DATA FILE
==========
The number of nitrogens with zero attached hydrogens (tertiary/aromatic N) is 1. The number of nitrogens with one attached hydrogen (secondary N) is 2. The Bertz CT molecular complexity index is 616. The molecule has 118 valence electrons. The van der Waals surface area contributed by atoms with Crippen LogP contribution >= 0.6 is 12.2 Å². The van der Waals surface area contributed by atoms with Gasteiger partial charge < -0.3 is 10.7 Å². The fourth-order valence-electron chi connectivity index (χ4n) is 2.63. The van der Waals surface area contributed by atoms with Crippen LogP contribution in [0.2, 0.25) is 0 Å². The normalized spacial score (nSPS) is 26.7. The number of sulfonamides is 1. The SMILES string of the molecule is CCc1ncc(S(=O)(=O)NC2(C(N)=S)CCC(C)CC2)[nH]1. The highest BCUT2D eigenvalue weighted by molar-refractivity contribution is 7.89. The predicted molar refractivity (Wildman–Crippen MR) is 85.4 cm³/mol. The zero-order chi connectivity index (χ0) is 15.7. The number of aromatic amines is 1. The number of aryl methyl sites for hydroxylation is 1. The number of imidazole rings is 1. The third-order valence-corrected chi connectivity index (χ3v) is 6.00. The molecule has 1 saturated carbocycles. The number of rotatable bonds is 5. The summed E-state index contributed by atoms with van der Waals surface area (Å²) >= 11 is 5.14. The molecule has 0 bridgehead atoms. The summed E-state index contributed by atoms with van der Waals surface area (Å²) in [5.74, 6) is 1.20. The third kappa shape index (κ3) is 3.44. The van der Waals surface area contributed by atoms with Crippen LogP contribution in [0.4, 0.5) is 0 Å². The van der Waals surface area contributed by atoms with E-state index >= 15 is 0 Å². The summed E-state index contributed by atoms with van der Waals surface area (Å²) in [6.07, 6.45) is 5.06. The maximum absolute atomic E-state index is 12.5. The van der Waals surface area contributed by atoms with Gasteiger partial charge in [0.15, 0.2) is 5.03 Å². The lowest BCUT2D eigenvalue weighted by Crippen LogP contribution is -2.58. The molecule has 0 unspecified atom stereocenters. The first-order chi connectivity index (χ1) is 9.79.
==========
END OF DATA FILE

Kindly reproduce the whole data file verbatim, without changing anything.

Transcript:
The number of nitrogens with zero attached hydrogens (tertiary/aromatic N) is 1. The number of nitrogens with one attached hydrogen (secondary N) is 2. The Bertz CT molecular complexity index is 616. The molecule has 118 valence electrons. The van der Waals surface area contributed by atoms with Crippen LogP contribution >= 0.6 is 12.2 Å². The van der Waals surface area contributed by atoms with Gasteiger partial charge < -0.3 is 10.7 Å². The fourth-order valence-electron chi connectivity index (χ4n) is 2.63. The van der Waals surface area contributed by atoms with Crippen LogP contribution in [0.2, 0.25) is 0 Å². The normalized spacial score (nSPS) is 26.7. The number of sulfonamides is 1. The SMILES string of the molecule is CCc1ncc(S(=O)(=O)NC2(C(N)=S)CCC(C)CC2)[nH]1. The highest BCUT2D eigenvalue weighted by molar-refractivity contribution is 7.89. The predicted molar refractivity (Wildman–Crippen MR) is 85.4 cm³/mol. The zero-order chi connectivity index (χ0) is 15.7. The number of aromatic amines is 1. The number of aryl methyl sites for hydroxylation is 1. The number of imidazole rings is 1. The third-order valence-corrected chi connectivity index (χ3v) is 6.00. The molecule has 1 saturated carbocycles. The number of rotatable bonds is 5. The summed E-state index contributed by atoms with van der Waals surface area (Å²) >= 11 is 5.14. The molecule has 0 bridgehead atoms. The summed E-state index contributed by atoms with van der Waals surface area (Å²) in [5.74, 6) is 1.20. The third kappa shape index (κ3) is 3.44. The van der Waals surface area contributed by atoms with Crippen LogP contribution in [0.4, 0.5) is 0 Å². The van der Waals surface area contributed by atoms with E-state index >= 15 is 0 Å². The summed E-state index contributed by atoms with van der Waals surface area (Å²) in [6.07, 6.45) is 5.06. The maximum absolute atomic E-state index is 12.5. The van der Waals surface area contributed by atoms with Gasteiger partial charge in [0.15, 0.2) is 5.03 Å². The lowest BCUT2D eigenvalue weighted by Crippen LogP contribution is -2.58. The molecule has 0 unspecified atom stereocenters. The first-order chi connectivity index (χ1) is 9.79.